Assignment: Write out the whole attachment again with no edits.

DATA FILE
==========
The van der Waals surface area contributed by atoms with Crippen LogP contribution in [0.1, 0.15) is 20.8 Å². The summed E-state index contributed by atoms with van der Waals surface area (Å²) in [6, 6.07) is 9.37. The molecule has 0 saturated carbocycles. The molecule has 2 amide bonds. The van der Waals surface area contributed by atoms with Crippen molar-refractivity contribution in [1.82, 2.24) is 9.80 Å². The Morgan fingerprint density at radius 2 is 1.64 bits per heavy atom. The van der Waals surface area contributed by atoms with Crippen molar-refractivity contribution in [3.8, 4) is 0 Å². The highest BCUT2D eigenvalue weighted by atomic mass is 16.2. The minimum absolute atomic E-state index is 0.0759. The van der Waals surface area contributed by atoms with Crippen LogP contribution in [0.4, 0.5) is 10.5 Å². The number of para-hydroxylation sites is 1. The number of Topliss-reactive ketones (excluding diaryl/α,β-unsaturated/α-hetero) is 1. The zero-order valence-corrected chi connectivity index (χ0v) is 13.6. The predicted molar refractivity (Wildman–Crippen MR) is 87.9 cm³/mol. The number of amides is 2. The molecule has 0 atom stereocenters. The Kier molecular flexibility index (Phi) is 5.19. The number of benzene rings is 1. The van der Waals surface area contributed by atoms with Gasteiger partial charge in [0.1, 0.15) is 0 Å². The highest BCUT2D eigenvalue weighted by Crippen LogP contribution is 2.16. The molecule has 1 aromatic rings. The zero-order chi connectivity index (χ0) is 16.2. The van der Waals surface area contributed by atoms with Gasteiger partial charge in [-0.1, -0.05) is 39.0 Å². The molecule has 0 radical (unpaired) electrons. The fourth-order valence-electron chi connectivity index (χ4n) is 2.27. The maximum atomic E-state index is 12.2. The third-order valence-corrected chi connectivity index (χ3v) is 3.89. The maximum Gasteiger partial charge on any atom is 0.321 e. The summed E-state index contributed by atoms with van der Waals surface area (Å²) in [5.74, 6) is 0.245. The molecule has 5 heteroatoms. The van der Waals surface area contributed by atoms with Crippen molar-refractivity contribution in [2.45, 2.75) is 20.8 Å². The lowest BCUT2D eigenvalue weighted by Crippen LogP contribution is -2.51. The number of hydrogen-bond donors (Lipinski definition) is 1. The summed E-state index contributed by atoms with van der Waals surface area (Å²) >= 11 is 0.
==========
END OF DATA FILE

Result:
The van der Waals surface area contributed by atoms with Crippen LogP contribution in [0.1, 0.15) is 20.8 Å². The summed E-state index contributed by atoms with van der Waals surface area (Å²) in [6, 6.07) is 9.37. The molecule has 0 saturated carbocycles. The molecule has 2 amide bonds. The van der Waals surface area contributed by atoms with Crippen molar-refractivity contribution in [1.82, 2.24) is 9.80 Å². The Morgan fingerprint density at radius 2 is 1.64 bits per heavy atom. The van der Waals surface area contributed by atoms with Crippen molar-refractivity contribution in [3.8, 4) is 0 Å². The highest BCUT2D eigenvalue weighted by atomic mass is 16.2. The minimum absolute atomic E-state index is 0.0759. The van der Waals surface area contributed by atoms with Crippen LogP contribution in [0.4, 0.5) is 10.5 Å². The number of para-hydroxylation sites is 1. The number of Topliss-reactive ketones (excluding diaryl/α,β-unsaturated/α-hetero) is 1. The zero-order valence-corrected chi connectivity index (χ0v) is 13.6. The predicted molar refractivity (Wildman–Crippen MR) is 87.9 cm³/mol. The number of amides is 2. The molecule has 0 atom stereocenters. The Kier molecular flexibility index (Phi) is 5.19. The number of benzene rings is 1. The van der Waals surface area contributed by atoms with Gasteiger partial charge in [0.1, 0.15) is 0 Å². The highest BCUT2D eigenvalue weighted by Crippen LogP contribution is 2.16. The molecule has 1 aromatic rings. The zero-order chi connectivity index (χ0) is 16.2. The van der Waals surface area contributed by atoms with Gasteiger partial charge in [-0.1, -0.05) is 39.0 Å². The molecule has 0 radical (unpaired) electrons. The fourth-order valence-electron chi connectivity index (χ4n) is 2.27. The maximum atomic E-state index is 12.2. The third-order valence-corrected chi connectivity index (χ3v) is 3.89. The maximum Gasteiger partial charge on any atom is 0.321 e. The summed E-state index contributed by atoms with van der Waals surface area (Å²) in [5.74, 6) is 0.245. The molecule has 5 heteroatoms. The van der Waals surface area contributed by atoms with Crippen molar-refractivity contribution in [2.45, 2.75) is 20.8 Å². The lowest BCUT2D eigenvalue weighted by Crippen LogP contribution is -2.51. The number of hydrogen-bond donors (Lipinski definition) is 1. The summed E-state index contributed by atoms with van der Waals surface area (Å²) >= 11 is 0.